One of the main storylines this past offseason was the extent to which the Reds would cut spending. GM Nick Krall’s November quote about ‘aligning our payroll with our resources’ was often repeated as Cincinnati parted ways with notable players like Sonny Gray, Wade Miley and jesse winker in money-saving moves while making next to no effort to keep the free agent slugger Nick Castellanos.
The Reds have reinvested some of the funds saved in modest one-year deals with free agents Tommy Pham, Donovan Solano, Strickland Hunterand Colin Moranand supported more than $7 million in payroll expenses in Amir Garrett–Mike Miner trade with the Royals. These current-minded moves, coupled with a Cincinnati farming system that has seen its stock rise in recent years, were reflected in Reds chairman and COO Phil Castellini’s March executive order for fans to “have a little faith in what we’re doing with your Cincinnati Reds.”
Fans weren’t too happy with Castellini’s comments, as the on-paper unit the Reds are rolling out in 2022 houses considerably less star power than the 2021 squad. The team also entered the new season with a payroll $9 million lower than the previous year (according to Cot’s baseball contracts). With several young pitchers making their way onto the team’s roster at eminently affordable rates, an argument can be made for retaining at least one of the team’s deceased stars.
Early on Tuesday, Phil Castellini joined WLW 700’s Scott Sloan and Mo Egger and was asked why fans should maintain their faith in the Reds’ leadership. Responding to this question, as well as calls from some fans to sell the team, Castellini replied:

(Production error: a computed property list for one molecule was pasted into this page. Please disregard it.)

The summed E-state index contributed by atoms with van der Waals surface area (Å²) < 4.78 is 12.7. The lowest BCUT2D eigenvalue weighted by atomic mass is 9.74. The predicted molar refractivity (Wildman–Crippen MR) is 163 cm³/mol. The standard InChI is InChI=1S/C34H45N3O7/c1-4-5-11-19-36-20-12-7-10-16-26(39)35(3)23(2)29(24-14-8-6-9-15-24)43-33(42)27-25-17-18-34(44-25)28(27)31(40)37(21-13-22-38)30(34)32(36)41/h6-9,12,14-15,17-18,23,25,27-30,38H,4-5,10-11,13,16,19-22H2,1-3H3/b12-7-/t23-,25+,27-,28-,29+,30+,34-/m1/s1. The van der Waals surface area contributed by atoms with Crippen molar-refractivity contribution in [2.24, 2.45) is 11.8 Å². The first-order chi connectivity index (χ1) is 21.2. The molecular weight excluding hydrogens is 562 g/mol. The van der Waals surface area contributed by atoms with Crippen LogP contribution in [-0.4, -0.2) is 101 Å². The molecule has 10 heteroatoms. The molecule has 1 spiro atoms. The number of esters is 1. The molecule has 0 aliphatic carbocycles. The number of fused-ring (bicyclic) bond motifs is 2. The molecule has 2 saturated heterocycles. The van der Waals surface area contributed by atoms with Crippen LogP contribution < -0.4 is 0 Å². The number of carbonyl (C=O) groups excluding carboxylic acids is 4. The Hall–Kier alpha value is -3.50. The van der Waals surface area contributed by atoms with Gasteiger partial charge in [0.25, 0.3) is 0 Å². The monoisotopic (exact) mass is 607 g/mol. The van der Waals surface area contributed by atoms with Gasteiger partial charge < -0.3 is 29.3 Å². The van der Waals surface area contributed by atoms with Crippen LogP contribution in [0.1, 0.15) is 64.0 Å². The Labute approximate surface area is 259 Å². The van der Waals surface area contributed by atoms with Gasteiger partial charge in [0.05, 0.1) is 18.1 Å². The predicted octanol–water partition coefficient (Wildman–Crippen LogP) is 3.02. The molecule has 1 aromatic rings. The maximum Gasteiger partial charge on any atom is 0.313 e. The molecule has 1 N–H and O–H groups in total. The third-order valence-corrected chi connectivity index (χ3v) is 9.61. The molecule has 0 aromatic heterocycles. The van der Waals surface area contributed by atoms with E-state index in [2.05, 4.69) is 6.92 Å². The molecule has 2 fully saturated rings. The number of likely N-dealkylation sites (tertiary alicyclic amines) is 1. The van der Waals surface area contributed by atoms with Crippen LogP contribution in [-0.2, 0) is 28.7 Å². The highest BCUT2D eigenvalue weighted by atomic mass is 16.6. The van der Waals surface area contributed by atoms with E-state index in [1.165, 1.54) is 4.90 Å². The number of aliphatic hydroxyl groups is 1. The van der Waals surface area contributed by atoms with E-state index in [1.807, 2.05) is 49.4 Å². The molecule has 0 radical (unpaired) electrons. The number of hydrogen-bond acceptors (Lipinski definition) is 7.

“Well, where are you going? Let’s start there. I mean, sell the team to who? That’s the other thing – you want to have this debate? If you want to see what you would do with this team to make it more profitable, make more money, be more competitive in the current economic system where this game exists, that would be to pick it up and move it somewhere else. And so be careful what you ask for […] we do our best with the resources we have.
It’s bizarre to see an owner take such a defensive stance in the face of criticism and threaten fans, especially on opening day when the Reds sold over 43,000 tickets. (Presence of Wednesday, by Charlie Goldsmith of the Cincinnati Enquirer, was 10,976 – although the weather surely had an impact on that total.)
Castellini’s comments also follow a second consecutive offseason punctuated by deals more geared towards reducing the wage bill than improving the product on the pitch. Asking Reds fans for patience is particularly brazen given that the team’s latest rebuilding effort is still fresh in fans’ minds. The Reds, from 2015 to 2016, exchanged players like Aroldis Chapman, Todd Frazier, Johnny Cueto and Mike Leak – usually coming empty on the vast majority of these offers.
What followed was a streak of last three consecutive National League Central spots from 2016 to 2018, followed by a fourth-place finish in 2019. The Reds averaged a $95 million payroll during that streak. of last places, ranking 25th. , 25th and 22nd in league payroll along the way. Cincinnati came out of that rebuild/retooling process and spent aggressively in the 2019-20 offseason, signing mike mustakas, Nick Castellanos, Shogo Akiyama and Wade Miley. The stage looked set for the Reds, backed by a strong rotation and collection of impressive batting, to return to an extended winning mindset now.